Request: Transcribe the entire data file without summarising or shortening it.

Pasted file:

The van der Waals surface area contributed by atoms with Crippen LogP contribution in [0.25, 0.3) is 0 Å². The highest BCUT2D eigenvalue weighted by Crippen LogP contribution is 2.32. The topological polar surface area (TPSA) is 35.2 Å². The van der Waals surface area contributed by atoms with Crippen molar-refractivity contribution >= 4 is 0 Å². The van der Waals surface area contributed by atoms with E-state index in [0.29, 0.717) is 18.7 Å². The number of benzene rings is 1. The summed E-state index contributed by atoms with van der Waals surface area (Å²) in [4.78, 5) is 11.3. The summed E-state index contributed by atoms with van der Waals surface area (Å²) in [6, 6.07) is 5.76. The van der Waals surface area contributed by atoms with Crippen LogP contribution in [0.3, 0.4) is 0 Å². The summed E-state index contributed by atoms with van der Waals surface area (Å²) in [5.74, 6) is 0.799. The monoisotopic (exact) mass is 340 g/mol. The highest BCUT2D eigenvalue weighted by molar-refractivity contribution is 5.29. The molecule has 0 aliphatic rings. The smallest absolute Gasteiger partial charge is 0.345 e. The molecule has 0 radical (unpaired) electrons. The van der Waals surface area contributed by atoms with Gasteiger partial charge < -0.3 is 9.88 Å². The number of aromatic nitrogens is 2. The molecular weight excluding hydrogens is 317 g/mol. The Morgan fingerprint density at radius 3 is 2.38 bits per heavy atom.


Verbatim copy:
The van der Waals surface area contributed by atoms with Crippen LogP contribution in [0.25, 0.3) is 0 Å². The highest BCUT2D eigenvalue weighted by Crippen LogP contribution is 2.32. The topological polar surface area (TPSA) is 35.2 Å². The van der Waals surface area contributed by atoms with Crippen molar-refractivity contribution >= 4 is 0 Å². The van der Waals surface area contributed by atoms with E-state index in [0.29, 0.717) is 18.7 Å². The number of benzene rings is 1. The summed E-state index contributed by atoms with van der Waals surface area (Å²) in [4.78, 5) is 11.3. The summed E-state index contributed by atoms with van der Waals surface area (Å²) in [6, 6.07) is 5.76. The van der Waals surface area contributed by atoms with Crippen LogP contribution in [0.3, 0.4) is 0 Å². The summed E-state index contributed by atoms with van der Waals surface area (Å²) in [5.74, 6) is 0.799. The monoisotopic (exact) mass is 340 g/mol. The highest BCUT2D eigenvalue weighted by molar-refractivity contribution is 5.29. The molecule has 0 aliphatic rings. The smallest absolute Gasteiger partial charge is 0.345 e. The molecule has 0 radical (unpaired) electrons. The van der Waals surface area contributed by atoms with Gasteiger partial charge < -0.3 is 9.88 Å². The number of aromatic nitrogens is 2. The molecular weight excluding hydrogens is 317 g/mol. The Morgan fingerprint density at radius 3 is 2.38 bits per heavy atom.